Dealing with Discomfort from Braces

Person in pain holding a compress to their cheek

One of the most common questions that prospective orthodontic patients ask is whether braces will hurt. Mild pain or tenderness is a common side effect of wearing braces, but you will experience it infrequently during your orthodontic treatment. Most of your time in braces will be completely painless. Many patients are surprised by how minimally they experience unpleasant effects.

What Causes Discomfort?

Internal inflammation and pressure are the primary reasons your braces might feel uncomfortable after the orthodontist applies or adjusts them. Braces exert force on the teeth and surrounding soft tissues. This process changes the volume of blood flow to the gums, triggering an inflammatory response.

Externally, the presence of brackets and wires in your mouth also can trigger initial discomfort when you are not used to them. Contact with the soft tissue inside the mouth can initially cause minor abrasions, but with time, the affected areas will eventually adjust by toughening.

When Does Discomfort Occur?

The process of applying braces is painless, but discomfort may occur following the initial application and with each orthodontic adjustment. Typically, the most pain you will experience while in braces occurs right after they go on. During this period, your appliances exert the most force, and your mouth is not used to having pressure applied. This will be the longest period of discomfort you experience, lasting about one week.

Though some patients do not feel any discomfort following orthodontic adjustments, most will experience a few days of soreness after each. The amount of discomfort you will feel depends on your treatment plan. The farther your teeth need to travel to move into their desired positions, the more likely you are to experience discomfort. As you get closer to the end of treatment, the amount of discomfort you experience should dissipate.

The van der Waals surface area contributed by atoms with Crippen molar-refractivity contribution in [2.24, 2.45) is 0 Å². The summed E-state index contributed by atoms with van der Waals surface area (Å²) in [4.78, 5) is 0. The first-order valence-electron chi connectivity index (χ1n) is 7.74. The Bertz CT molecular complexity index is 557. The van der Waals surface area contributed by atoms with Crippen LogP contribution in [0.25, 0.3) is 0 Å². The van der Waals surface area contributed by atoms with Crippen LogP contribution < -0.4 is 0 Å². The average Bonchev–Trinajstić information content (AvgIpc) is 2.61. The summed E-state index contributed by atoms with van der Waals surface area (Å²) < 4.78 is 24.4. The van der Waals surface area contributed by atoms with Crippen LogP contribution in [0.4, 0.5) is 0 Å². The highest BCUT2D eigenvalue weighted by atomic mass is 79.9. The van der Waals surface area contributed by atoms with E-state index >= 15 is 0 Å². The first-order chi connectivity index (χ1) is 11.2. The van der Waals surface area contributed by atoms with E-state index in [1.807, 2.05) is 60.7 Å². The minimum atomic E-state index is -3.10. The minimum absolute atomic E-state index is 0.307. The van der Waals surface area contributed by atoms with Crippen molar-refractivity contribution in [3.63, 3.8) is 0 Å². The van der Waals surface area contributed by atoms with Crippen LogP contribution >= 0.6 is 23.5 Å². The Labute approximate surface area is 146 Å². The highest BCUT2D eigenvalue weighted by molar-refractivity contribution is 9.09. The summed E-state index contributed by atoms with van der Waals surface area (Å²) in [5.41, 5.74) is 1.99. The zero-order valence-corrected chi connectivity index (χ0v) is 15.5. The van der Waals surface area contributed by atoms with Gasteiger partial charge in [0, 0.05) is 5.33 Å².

Tips for Dealing with Discomfort

Each patient experiences orthodontic soreness differently, but many options exist for alleviating discomfort associated with braces.

Eat Soft Foods

Your orthodontist will provide a list of foods to avoid throughout your braces’ treatment to prevent damage to appliances. This will include foods that are hard, crunchy, chewy, or sticky and those that contain small pieces that could become stuck in brackets and wires.

The good news is that you will naturally want to avoid these food items while your mouth is sore from braces, as biting into hard foods or eating foods that require extensive chewing will exacerbate your discomfort. Try adding yogurt, ice cream, cottage cheese, tuna, eggs, smooth peanut butter, mashed potatoes, and canned fruits and vegetables to your grocery list.

Apply Ice

Applying a cold compress can help numb pain after an adjustment and even reduce the swelling in your gums and tissues. Wrap an ice pack in a thin towel and place it over the outsides of your mouth for 20 minutes at a time. If you don’t have an ice pack, you can make your own by placing ice cubes in a plastic bag.

Some orthodontic patients benefit from coldness inside the mouth as well. Therefore, you might suck on ice cubes or eat popsicles when your mouth is sore.

Use a Warm Compress